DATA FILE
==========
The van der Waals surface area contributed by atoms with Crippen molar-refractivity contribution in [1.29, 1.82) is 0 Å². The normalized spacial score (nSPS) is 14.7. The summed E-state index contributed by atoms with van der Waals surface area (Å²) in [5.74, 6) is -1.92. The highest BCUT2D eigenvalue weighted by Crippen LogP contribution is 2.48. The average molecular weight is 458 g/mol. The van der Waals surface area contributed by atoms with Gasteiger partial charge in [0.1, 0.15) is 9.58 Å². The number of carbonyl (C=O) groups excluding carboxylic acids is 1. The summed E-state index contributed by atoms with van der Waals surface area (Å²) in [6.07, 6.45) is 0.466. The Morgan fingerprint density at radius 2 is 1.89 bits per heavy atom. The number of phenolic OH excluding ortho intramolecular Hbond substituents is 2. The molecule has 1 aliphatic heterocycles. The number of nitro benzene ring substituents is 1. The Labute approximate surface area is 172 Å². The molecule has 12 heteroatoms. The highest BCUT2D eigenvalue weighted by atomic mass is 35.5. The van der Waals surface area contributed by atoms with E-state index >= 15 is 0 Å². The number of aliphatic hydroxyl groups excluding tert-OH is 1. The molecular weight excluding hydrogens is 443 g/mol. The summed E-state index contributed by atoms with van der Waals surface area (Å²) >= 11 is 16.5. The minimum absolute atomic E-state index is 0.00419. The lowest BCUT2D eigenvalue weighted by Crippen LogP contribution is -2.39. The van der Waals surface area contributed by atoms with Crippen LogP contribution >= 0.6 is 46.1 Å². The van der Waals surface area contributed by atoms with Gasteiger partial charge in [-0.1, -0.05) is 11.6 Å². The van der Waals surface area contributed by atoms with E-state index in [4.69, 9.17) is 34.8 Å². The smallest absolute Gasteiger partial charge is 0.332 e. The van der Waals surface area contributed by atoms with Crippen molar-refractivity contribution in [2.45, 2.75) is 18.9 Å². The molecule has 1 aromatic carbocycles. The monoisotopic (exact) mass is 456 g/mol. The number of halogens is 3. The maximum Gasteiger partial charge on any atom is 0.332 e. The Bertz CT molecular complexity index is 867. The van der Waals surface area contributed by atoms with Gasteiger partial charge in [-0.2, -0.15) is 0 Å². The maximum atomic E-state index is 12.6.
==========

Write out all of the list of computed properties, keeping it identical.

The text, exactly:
The van der Waals surface area contributed by atoms with Crippen molar-refractivity contribution in [1.29, 1.82) is 0 Å². The normalized spacial score (nSPS) is 14.7. The summed E-state index contributed by atoms with van der Waals surface area (Å²) in [5.74, 6) is -1.92. The highest BCUT2D eigenvalue weighted by Crippen LogP contribution is 2.48. The average molecular weight is 458 g/mol. The van der Waals surface area contributed by atoms with Gasteiger partial charge in [0.1, 0.15) is 9.58 Å². The number of carbonyl (C=O) groups excluding carboxylic acids is 1. The summed E-state index contributed by atoms with van der Waals surface area (Å²) in [6.07, 6.45) is 0.466. The Morgan fingerprint density at radius 2 is 1.89 bits per heavy atom. The number of phenolic OH excluding ortho intramolecular Hbond substituents is 2. The molecule has 1 aliphatic heterocycles. The number of nitro benzene ring substituents is 1. The Labute approximate surface area is 172 Å². The molecule has 12 heteroatoms. The highest BCUT2D eigenvalue weighted by atomic mass is 35.5. The van der Waals surface area contributed by atoms with E-state index >= 15 is 0 Å². The number of aliphatic hydroxyl groups excluding tert-OH is 1. The molecular weight excluding hydrogens is 443 g/mol. The summed E-state index contributed by atoms with van der Waals surface area (Å²) >= 11 is 16.5. The minimum absolute atomic E-state index is 0.00419. The lowest BCUT2D eigenvalue weighted by Crippen LogP contribution is -2.39. The van der Waals surface area contributed by atoms with Crippen LogP contribution >= 0.6 is 46.1 Å². The van der Waals surface area contributed by atoms with Gasteiger partial charge in [-0.1, -0.05) is 11.6 Å². The van der Waals surface area contributed by atoms with E-state index in [4.69, 9.17) is 34.8 Å². The smallest absolute Gasteiger partial charge is 0.332 e. The van der Waals surface area contributed by atoms with Crippen molar-refractivity contribution in [2.45, 2.75) is 18.9 Å². The molecule has 1 aromatic carbocycles. The monoisotopic (exact) mass is 456 g/mol. The number of halogens is 3. The maximum Gasteiger partial charge on any atom is 0.332 e. The Bertz CT molecular complexity index is 867. The van der Waals surface area contributed by atoms with Gasteiger partial charge in [-0.2, -0.15) is 0 Å². The maximum atomic E-state index is 12.6.